North Adams weighs options for decommissioned elementary school
NORTH ADAMS — As one school prepares to open, another has closed.
The future of Sullivan Elementary School on Kemp Avenue remains up in the air, as it is set to be replaced by the newly renovated Colegrove Park Elementary School on Monday.
The result of a $30 million update to the former Silvio O. Conte Middle School, Colegrove Park, will inherit Sullivan's 330 students.
The project reached substantial completion this month and school staff members have been moving in to prepare the new environment.
Sullivan, meanwhile, is in the process of closing for good and the building will maintain a low-running heat to preserve the plumbing while city officials work to build a future for the school parcel.
North Adams Public Schools Superintendent James Montepare said maintenance crews are transferring the last of the appropriate materials into Colegrove this week. In a few weeks, crews will sort through Sullivan's remaining equipment and furniture and save anything that can be used at the district's other schools.
"Nothing goes to waste," Montepare said.
Mayor Richard Alcombright told The Eagle on Monday that the city, which will take control of the building, plans to publish wide-ranging request for proposals from potential developers by the end of February. The School Committee began the process of decommissioning the building earlier this year.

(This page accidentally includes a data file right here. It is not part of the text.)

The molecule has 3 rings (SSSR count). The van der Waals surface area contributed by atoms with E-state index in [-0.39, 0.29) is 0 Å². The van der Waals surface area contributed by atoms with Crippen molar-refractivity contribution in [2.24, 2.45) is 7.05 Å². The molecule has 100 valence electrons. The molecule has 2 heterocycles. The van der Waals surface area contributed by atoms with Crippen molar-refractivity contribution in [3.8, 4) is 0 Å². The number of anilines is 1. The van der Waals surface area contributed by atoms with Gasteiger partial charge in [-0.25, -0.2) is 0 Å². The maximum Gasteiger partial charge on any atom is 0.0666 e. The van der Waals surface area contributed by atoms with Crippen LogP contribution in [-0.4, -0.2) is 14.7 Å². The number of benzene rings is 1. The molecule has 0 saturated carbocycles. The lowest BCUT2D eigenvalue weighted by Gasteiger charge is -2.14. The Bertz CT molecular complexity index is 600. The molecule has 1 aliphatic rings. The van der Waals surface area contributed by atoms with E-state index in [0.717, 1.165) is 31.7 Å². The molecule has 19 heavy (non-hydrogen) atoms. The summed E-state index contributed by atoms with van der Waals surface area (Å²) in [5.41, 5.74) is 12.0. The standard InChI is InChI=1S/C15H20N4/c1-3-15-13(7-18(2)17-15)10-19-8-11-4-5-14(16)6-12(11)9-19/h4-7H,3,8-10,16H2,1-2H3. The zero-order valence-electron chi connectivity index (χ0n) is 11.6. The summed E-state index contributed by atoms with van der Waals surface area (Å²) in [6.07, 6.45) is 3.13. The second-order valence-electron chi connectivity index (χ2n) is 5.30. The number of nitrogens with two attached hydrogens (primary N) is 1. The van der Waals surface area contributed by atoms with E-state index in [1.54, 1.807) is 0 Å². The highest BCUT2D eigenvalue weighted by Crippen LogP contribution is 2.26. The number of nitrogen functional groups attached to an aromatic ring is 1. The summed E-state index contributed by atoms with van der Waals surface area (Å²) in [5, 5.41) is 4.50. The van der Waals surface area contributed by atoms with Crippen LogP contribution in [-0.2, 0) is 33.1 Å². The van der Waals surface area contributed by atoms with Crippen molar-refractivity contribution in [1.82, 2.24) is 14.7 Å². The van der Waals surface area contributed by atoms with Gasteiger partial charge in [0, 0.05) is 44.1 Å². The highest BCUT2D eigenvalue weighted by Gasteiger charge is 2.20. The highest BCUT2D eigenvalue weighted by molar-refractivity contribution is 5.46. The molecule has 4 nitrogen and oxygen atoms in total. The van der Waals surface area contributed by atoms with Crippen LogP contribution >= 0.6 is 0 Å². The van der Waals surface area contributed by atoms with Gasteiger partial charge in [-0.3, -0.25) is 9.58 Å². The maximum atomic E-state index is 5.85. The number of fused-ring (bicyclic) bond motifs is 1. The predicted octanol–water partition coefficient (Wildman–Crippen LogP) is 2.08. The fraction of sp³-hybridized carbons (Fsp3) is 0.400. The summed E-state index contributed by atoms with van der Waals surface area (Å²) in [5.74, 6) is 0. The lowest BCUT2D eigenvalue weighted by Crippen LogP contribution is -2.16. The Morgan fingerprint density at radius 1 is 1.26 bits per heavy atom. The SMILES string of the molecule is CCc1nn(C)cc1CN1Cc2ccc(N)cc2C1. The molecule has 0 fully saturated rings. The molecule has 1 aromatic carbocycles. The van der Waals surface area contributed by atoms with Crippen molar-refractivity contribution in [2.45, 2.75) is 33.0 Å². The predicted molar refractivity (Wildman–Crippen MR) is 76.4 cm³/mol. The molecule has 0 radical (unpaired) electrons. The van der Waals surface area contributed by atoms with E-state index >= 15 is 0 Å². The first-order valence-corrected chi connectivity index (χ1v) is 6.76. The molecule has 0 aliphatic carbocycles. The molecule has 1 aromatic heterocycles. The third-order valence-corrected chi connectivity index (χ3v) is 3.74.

"We've got to fast track that," Alcombright said, noting that the city wouldn't want to pay to heat and maintain the building over the course of the 2016-17 winter season.
The first step in the process is to get the building, and the land it sits on, professionally appraised, Alcombright said. Then, the city will issue a broad request for proposals just to see what interest there may be in the property.
"Just throw it out there to the world and see who can do what with it," Alcombright said.
Ideally, Alcombright hopes the land is used for either an affordable assisted living facility or privately developed townhouses. But the city will entertain most any proposal that isn't a major intrusion on the residential neighborhood that surrounds the building.
"We wouldn't entertain a response from say, a pellet manufacturer," Alcombright said, "but we would probably leave it wide open and see what we could get."
The proceeds from any sale would likely be either applied to the city's debt from the Colegrove renovation or funneled back into the school system for building repairs, he said.
The School Committee voted earlier this year to relinquish control of the school, which officials argue no longer has an educational purpose or use in North Adams. The city will decide its fate.
"In order to build or renovate a facility there, there just wasn't enough usable space, especially for parking and playground and to make it handicap accessible," Montepare said.
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